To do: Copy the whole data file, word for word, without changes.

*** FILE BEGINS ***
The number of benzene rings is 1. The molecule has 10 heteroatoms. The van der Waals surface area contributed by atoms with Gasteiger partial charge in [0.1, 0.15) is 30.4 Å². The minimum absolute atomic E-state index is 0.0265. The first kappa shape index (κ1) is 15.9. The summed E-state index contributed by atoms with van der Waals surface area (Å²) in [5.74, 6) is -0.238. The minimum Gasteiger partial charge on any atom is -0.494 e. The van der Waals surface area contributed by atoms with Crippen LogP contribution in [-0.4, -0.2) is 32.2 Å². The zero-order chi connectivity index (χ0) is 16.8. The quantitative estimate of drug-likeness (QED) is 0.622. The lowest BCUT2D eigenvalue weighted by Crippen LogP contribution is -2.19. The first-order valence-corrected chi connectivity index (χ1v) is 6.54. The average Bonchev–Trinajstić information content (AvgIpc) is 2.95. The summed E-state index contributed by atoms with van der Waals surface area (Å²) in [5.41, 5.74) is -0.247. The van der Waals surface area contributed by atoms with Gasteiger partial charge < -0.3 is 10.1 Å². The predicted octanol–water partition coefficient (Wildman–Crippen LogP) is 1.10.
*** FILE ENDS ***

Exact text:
The number of benzene rings is 1. The molecule has 10 heteroatoms. The van der Waals surface area contributed by atoms with Gasteiger partial charge in [0.1, 0.15) is 30.4 Å². The minimum absolute atomic E-state index is 0.0265. The first kappa shape index (κ1) is 15.9. The summed E-state index contributed by atoms with van der Waals surface area (Å²) in [5.74, 6) is -0.238. The minimum Gasteiger partial charge on any atom is -0.494 e. The van der Waals surface area contributed by atoms with Crippen LogP contribution in [-0.4, -0.2) is 32.2 Å². The zero-order chi connectivity index (χ0) is 16.8. The quantitative estimate of drug-likeness (QED) is 0.622. The lowest BCUT2D eigenvalue weighted by Crippen LogP contribution is -2.19. The first-order valence-corrected chi connectivity index (χ1v) is 6.54. The average Bonchev–Trinajstić information content (AvgIpc) is 2.95. The summed E-state index contributed by atoms with van der Waals surface area (Å²) in [5.41, 5.74) is -0.247. The van der Waals surface area contributed by atoms with Gasteiger partial charge < -0.3 is 10.1 Å². The predicted octanol–water partition coefficient (Wildman–Crippen LogP) is 1.10.